The late Mike Elswick, who was sports editor and city editor at The Tribune-Democrat, had a colorful way of describing the influence of The Associated Press – and its style guide – on how newsrooms report and write.
“You can’t spell crap without AP.”
The Associated Press is a nonprofit cooperative, with media companies as members that provide financial support in exchange for news content.
Generations of reporters and copy editors have turned to the AP Stylebook to help them with word choices and subjects encountered during the course of their jobs. Journalism schools drill into their budding professionals the guidelines established by the AP to help assure both accuracy and consistency of language.
Years ago, AP President and CEO Louis Boccardi described the reference manual this way: “Part of the Stylebook mission is to sort out right from wrong. In other cases, its purpose is to prescribe choices that will make it easier for writer and reader to meet. ... Behind it all is a simple belief in accuracy, clarity and consistency.”
So journalists grow up in the business knowing the differences between such similar terms as gantlet and gauntlet, lawyer and attorney, that and which, ensure and insure.
The Stylebook offers guidelines for capitalization of proper names (Band-Aid, Frisbee, Jell-O), and helps with writer stumbling blocks such as singulars and plurals, possessives – even a few never-do-this rules (backward, not backwards).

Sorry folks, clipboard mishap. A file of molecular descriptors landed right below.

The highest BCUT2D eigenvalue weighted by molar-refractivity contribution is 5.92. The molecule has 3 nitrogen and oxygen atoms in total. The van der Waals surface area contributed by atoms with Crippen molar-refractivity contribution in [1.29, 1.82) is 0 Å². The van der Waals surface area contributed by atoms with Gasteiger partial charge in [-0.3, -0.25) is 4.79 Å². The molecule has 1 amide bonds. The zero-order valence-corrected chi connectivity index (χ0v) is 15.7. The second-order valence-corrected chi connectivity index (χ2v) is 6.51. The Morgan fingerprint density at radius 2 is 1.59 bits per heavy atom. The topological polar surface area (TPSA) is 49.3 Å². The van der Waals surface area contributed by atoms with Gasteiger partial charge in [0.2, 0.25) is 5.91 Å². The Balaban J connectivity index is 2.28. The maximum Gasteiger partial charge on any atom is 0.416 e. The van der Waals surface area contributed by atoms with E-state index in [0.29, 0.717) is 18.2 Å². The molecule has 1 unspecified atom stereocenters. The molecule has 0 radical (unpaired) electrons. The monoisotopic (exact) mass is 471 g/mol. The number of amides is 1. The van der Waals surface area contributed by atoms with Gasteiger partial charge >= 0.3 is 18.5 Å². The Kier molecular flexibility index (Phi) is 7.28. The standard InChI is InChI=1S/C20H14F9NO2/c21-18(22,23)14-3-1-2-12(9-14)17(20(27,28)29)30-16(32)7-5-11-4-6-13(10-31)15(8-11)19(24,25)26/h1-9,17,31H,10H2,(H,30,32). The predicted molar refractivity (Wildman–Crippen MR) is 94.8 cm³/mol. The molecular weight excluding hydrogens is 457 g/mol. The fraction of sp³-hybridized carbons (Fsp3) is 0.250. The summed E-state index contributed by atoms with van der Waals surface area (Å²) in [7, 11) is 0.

AP style reminds us that “half-mast” can only happen on a ship. On dry land, it’s “half-staff.”
And, as does the language, AP style evolves over time.
When I was younger, “under way” was correct; now, it’s “underway.”
Naturally, the style “book” is now commonly accessed online.
And every year, a few long-standing rules are jettisoned to make way for new phrases or modern usage – with ideas coming in on Twitter, Facebook and Instagram; through crowd-sourcing and emails from the public; or through an electronic “suggestions box” on the web, according to AP Stylebook editor Paula Froke.
Newsrooms that are AP members are not required to follow the guidelines, but most organizations do – or try to – and also supplement AP standards with their own local “style” rules.
Froke recently served up an online presentation for journalists through the Pennsylvania NewsMedia Association, tracking changes to “style” in 2019.
Here are some of the shifts this year:
• Health, science, environment
A new section of terms and meanings was added – seemingly motivated, at least in part, by the climate change debate.
A slideshow Froke shared noted that AP does not plan to get opposing views for the sake of “balance” when the scientific evidence supports a single perspective. For example, feel free to report that cigarettes cause cancer – and that burning fossil fuels has impacted the climate, Froke said.
“Do not give a platform to unqualified claims or sources in the guise of balancing a story by including all views,” according to the slideshow.
“This perpetuates denialism.”
• Dual heritage